At a brief “purification” ceremony in Santiago, Chile, Joyce Horman dips her fingers into a small clay bowl and flicks water into the evening air. Since her husband, American freelance journalist Charles Horman, was executed in the National Stadium in September 1973—an event dramatized in the Oscar-winning 1982 movie Missing (with Sissy Spacek as Joyce)—Horman, 56, has felt “a deep, deep sadness and a terrible pain.” But, she tells a group of about 80 gathered near the stadium, “I’m happy to be here now, among people who share my search for the truth.”
It is a quest she has asked the Chilean courts to join. On Dec. 7 she filed a criminal complaint against Gen. Augusto Pinochet, 85, and others accused of responsibility for some 3,000 deaths during the Chilean strongman’s 17-year reign. Horman believes U.S. intelligence officers share culpability for the murder of her husband, a 31-year-old Harvard graduate who wrote favorably of President Salvador Allende’s regime before Pinochet overthrew it with covert American support.
Joyce Horman’s suspicions were bolstered recently by the release of thousands of once-classified U.S. government documents. One State Department memo, dated Aug. 25, 1976, states that “U.S. intelligence may have played an unfortunate part in Horman’s death.” At best, the U.S. role “was limited to providing or confirming information that helped motivate his murder,” the memo adds.
Charles and Joyce, a native of Owatonna, Minn., had been married for three years when they set out from New York City for South America in 1971. Like many idealistic young Americans, they were intrigued by Allende’s socialist agenda. Two years later, on the day Pinochet’s forces stormed the presidential palace, Charles was sightseeing in the coastal city of Viña del Mar. There, Charles told Joyce, he ran into a U.S. civilian naval engineer named Arthur Creter, who boasted of helping to plan the coup. (Creter, 70 and retired in Albany, Ga., says he neither played any part in the coup nor discussed it with Horman, whom he recalls as “hippyish.”)
After Charles returned to Santiago, he and Joyce made plans to flee the country. Before heading off on separate errands on the morning of Sept. 17, they kissed each other goodbye. It was the last time they saw each other. That evening, witnesses say, some 15 soldiers dragged Charles away. Trapped overnight by a military curfew in another part of town, Joyce returned the next day to find her house ransacked and her husband missing. In the agonizing weeks that followed, she and Charles’s father, Ed Horman (memorably played by Jack Lemmon in the movie), an industrial designer who flew down from New York City, combed the city’s hospitals and morgues. Finally, in mid-October, they received a tip that Charles had been murdered in the National Stadium shortly after his abduction, and they so informed the U.S. embassy. The next day the U.S. consul notified them that Charles’s bullet-riddled body had been buried in a wall at the National Cemetery.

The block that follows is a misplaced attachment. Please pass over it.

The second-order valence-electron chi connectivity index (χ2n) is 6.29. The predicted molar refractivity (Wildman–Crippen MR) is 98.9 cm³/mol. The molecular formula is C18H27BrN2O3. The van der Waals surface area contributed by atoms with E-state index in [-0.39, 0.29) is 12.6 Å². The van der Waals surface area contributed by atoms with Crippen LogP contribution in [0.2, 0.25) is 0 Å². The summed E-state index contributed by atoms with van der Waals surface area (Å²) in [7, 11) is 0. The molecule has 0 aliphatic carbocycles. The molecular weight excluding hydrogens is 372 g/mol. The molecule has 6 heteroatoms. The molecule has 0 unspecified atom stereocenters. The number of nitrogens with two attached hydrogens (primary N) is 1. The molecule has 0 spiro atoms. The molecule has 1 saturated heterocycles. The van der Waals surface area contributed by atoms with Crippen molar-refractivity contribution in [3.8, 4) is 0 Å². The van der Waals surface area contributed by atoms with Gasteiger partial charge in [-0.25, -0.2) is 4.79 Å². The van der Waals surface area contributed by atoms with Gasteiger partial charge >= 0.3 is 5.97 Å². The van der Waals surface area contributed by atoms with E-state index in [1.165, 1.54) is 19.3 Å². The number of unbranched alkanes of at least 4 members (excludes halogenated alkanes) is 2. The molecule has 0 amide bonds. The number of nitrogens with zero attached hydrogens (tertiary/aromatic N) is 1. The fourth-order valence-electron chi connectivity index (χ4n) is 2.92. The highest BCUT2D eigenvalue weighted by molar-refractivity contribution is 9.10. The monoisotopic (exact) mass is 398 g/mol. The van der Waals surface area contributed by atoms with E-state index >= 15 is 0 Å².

For years, Joyce and Ed Horman, who died in 1993, worked to have the case investigated; their cause was taken up in a 1978 book by Thomas Hauser, The Execution of Charles Horman, and its film version, Missing. But by 1982 Joyce was fighting lymphoma (now in remission) and her family’s wrongful death suit against former Secretary of State Henry Kissinger had been dismissed. To have a life again, she says, “I let it go.” She never remarried.
In October 1998 Pinochet was arrested in London after a Spanish court sought to try him for human rights violations. Her hope reborn, Joyce took a leave from her computer consulting job in Manhattan (where she lives in the same building as her mother-in-law, Elizabeth Horman, 96) to testify before the House of Commons in London against Pinochet. “Finally there was some justice,” she says. “But it didn’t answer my questions: Who killed Charles? And what did the U.S. have to do with it?” Judged unfit to stand trial, Pinochet returned to Santiago, where he is now fighting Chilean charges of kidnapping and murder.
Judd Kessler, a former government official in Chile, insists that U.S. involvement in Horman’s death is a “myth” and that nothing in the declassified documents “provides a shred of credible evidence” to the contrary. But Peter Kornbluh, an analyst with the National Security Archive, a nonpartisan research organization, believes that the CIA is still covering up evidence about Horman’s death. “It’s tragic and scandalous,” he says.
Joyce Horman may never be able to prove her case, but she is nearly certain she knows why she lost her husband. “Charles was killed because he knew too much,” she says.
J. Todd Foster in Washington, D.C., Marc Killinger in Santiago and Bob Meadows in New York City